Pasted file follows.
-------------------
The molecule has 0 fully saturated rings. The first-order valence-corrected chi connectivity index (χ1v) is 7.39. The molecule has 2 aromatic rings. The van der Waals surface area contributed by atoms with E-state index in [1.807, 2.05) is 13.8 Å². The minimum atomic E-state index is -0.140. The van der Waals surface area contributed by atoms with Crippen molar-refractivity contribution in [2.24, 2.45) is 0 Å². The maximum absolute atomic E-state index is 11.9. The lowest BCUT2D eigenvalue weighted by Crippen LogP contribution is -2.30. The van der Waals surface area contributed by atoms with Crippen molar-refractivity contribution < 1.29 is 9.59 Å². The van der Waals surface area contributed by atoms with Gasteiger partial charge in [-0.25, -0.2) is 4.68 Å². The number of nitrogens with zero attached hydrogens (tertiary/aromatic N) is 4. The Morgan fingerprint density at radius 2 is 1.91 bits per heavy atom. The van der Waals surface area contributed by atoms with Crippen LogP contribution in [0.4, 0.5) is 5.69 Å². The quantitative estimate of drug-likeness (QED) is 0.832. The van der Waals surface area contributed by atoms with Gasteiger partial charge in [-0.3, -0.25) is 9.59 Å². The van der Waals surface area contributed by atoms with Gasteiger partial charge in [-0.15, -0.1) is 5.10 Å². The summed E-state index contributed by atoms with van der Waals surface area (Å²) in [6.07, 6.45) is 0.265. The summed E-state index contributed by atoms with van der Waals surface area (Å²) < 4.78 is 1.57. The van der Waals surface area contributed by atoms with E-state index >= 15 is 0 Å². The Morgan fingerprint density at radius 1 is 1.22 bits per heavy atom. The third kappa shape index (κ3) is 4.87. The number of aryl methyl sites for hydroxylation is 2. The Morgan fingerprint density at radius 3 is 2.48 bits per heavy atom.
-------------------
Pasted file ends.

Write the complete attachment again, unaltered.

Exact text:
The molecule has 0 fully saturated rings. The first-order valence-corrected chi connectivity index (χ1v) is 7.39. The molecule has 2 aromatic rings. The van der Waals surface area contributed by atoms with E-state index in [1.807, 2.05) is 13.8 Å². The minimum atomic E-state index is -0.140. The van der Waals surface area contributed by atoms with Crippen molar-refractivity contribution in [2.24, 2.45) is 0 Å². The maximum absolute atomic E-state index is 11.9. The lowest BCUT2D eigenvalue weighted by Crippen LogP contribution is -2.30. The van der Waals surface area contributed by atoms with Crippen molar-refractivity contribution < 1.29 is 9.59 Å². The van der Waals surface area contributed by atoms with Gasteiger partial charge in [-0.25, -0.2) is 4.68 Å². The number of nitrogens with zero attached hydrogens (tertiary/aromatic N) is 4. The Morgan fingerprint density at radius 2 is 1.91 bits per heavy atom. The van der Waals surface area contributed by atoms with Crippen LogP contribution in [0.4, 0.5) is 5.69 Å². The quantitative estimate of drug-likeness (QED) is 0.832. The van der Waals surface area contributed by atoms with Gasteiger partial charge in [-0.3, -0.25) is 9.59 Å². The van der Waals surface area contributed by atoms with Gasteiger partial charge in [-0.15, -0.1) is 5.10 Å². The summed E-state index contributed by atoms with van der Waals surface area (Å²) in [6.07, 6.45) is 0.265. The summed E-state index contributed by atoms with van der Waals surface area (Å²) < 4.78 is 1.57. The van der Waals surface area contributed by atoms with E-state index >= 15 is 0 Å². The Morgan fingerprint density at radius 1 is 1.22 bits per heavy atom. The third kappa shape index (κ3) is 4.87. The number of aryl methyl sites for hydroxylation is 2. The Morgan fingerprint density at radius 3 is 2.48 bits per heavy atom.